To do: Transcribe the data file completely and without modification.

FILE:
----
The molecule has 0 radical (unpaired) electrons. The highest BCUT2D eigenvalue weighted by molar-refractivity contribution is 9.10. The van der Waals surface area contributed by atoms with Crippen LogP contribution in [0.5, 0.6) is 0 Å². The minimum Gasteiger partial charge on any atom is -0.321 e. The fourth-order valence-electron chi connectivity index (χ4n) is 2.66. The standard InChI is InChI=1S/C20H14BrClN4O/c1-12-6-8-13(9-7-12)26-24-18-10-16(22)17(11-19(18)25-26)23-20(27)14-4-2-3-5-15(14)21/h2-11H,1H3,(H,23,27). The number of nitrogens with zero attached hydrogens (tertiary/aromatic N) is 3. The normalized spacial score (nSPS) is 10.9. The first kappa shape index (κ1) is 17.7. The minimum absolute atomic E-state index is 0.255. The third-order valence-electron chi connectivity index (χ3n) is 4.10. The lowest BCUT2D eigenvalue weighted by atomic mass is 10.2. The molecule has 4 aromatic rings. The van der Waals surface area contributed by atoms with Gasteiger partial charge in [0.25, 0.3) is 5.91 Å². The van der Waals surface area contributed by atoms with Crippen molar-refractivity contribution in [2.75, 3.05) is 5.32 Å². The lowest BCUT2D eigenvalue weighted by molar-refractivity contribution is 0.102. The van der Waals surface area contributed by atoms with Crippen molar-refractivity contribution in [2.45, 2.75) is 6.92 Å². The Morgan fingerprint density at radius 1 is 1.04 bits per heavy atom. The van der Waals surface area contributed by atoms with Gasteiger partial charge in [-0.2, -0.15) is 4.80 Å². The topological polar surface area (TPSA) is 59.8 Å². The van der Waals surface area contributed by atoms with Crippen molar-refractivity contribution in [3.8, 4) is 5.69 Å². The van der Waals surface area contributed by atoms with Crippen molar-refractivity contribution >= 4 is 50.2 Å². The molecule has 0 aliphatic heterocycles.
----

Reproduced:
The molecule has 0 radical (unpaired) electrons. The highest BCUT2D eigenvalue weighted by molar-refractivity contribution is 9.10. The van der Waals surface area contributed by atoms with Crippen LogP contribution in [0.5, 0.6) is 0 Å². The minimum Gasteiger partial charge on any atom is -0.321 e. The fourth-order valence-electron chi connectivity index (χ4n) is 2.66. The standard InChI is InChI=1S/C20H14BrClN4O/c1-12-6-8-13(9-7-12)26-24-18-10-16(22)17(11-19(18)25-26)23-20(27)14-4-2-3-5-15(14)21/h2-11H,1H3,(H,23,27). The number of nitrogens with zero attached hydrogens (tertiary/aromatic N) is 3. The normalized spacial score (nSPS) is 10.9. The first kappa shape index (κ1) is 17.7. The minimum absolute atomic E-state index is 0.255. The third-order valence-electron chi connectivity index (χ3n) is 4.10. The lowest BCUT2D eigenvalue weighted by atomic mass is 10.2. The molecule has 4 aromatic rings. The van der Waals surface area contributed by atoms with Gasteiger partial charge in [0.25, 0.3) is 5.91 Å². The van der Waals surface area contributed by atoms with Crippen molar-refractivity contribution in [2.75, 3.05) is 5.32 Å². The lowest BCUT2D eigenvalue weighted by molar-refractivity contribution is 0.102. The van der Waals surface area contributed by atoms with Crippen molar-refractivity contribution in [2.45, 2.75) is 6.92 Å². The Morgan fingerprint density at radius 1 is 1.04 bits per heavy atom. The van der Waals surface area contributed by atoms with Gasteiger partial charge in [-0.2, -0.15) is 4.80 Å². The topological polar surface area (TPSA) is 59.8 Å². The van der Waals surface area contributed by atoms with Crippen molar-refractivity contribution in [3.8, 4) is 5.69 Å². The van der Waals surface area contributed by atoms with Crippen molar-refractivity contribution >= 4 is 50.2 Å². The molecule has 0 aliphatic heterocycles.